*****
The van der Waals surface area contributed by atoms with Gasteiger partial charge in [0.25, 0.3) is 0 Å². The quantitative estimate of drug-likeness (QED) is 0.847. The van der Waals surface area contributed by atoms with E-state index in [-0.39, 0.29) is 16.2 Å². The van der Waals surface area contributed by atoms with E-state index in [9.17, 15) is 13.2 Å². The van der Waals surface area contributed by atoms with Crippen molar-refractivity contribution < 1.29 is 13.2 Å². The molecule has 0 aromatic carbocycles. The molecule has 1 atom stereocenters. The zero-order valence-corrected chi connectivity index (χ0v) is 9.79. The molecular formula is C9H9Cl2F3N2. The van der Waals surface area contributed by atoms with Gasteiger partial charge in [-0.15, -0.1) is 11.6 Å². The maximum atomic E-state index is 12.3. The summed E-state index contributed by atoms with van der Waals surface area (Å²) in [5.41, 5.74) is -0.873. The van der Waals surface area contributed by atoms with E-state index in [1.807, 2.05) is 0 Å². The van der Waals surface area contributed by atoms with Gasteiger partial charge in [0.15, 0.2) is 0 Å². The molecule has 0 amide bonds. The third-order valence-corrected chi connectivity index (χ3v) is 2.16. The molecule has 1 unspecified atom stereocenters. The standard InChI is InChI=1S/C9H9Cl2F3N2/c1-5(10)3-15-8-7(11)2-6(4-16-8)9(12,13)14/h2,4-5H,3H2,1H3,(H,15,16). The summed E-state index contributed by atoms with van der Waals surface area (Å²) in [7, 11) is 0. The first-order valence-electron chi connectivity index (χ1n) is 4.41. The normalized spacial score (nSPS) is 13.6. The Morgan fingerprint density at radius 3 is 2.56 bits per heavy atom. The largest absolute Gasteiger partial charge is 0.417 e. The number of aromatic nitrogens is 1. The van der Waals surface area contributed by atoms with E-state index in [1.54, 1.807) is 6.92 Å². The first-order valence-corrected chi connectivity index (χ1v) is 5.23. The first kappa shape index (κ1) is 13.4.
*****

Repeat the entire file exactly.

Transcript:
The van der Waals surface area contributed by atoms with Gasteiger partial charge in [0.25, 0.3) is 0 Å². The quantitative estimate of drug-likeness (QED) is 0.847. The van der Waals surface area contributed by atoms with E-state index in [-0.39, 0.29) is 16.2 Å². The van der Waals surface area contributed by atoms with E-state index in [9.17, 15) is 13.2 Å². The van der Waals surface area contributed by atoms with Crippen molar-refractivity contribution < 1.29 is 13.2 Å². The molecule has 0 aromatic carbocycles. The molecule has 1 atom stereocenters. The zero-order valence-corrected chi connectivity index (χ0v) is 9.79. The molecular formula is C9H9Cl2F3N2. The van der Waals surface area contributed by atoms with Gasteiger partial charge in [-0.15, -0.1) is 11.6 Å². The maximum atomic E-state index is 12.3. The summed E-state index contributed by atoms with van der Waals surface area (Å²) in [5.41, 5.74) is -0.873. The van der Waals surface area contributed by atoms with E-state index in [1.807, 2.05) is 0 Å². The van der Waals surface area contributed by atoms with Gasteiger partial charge in [0.15, 0.2) is 0 Å². The molecule has 0 amide bonds. The third-order valence-corrected chi connectivity index (χ3v) is 2.16. The molecule has 1 unspecified atom stereocenters. The standard InChI is InChI=1S/C9H9Cl2F3N2/c1-5(10)3-15-8-7(11)2-6(4-16-8)9(12,13)14/h2,4-5H,3H2,1H3,(H,15,16). The summed E-state index contributed by atoms with van der Waals surface area (Å²) in [7, 11) is 0. The first-order valence-electron chi connectivity index (χ1n) is 4.41. The normalized spacial score (nSPS) is 13.6. The Morgan fingerprint density at radius 3 is 2.56 bits per heavy atom. The largest absolute Gasteiger partial charge is 0.417 e. The number of aromatic nitrogens is 1. The van der Waals surface area contributed by atoms with E-state index in [1.54, 1.807) is 6.92 Å². The first-order valence-corrected chi connectivity index (χ1v) is 5.23. The first kappa shape index (κ1) is 13.4.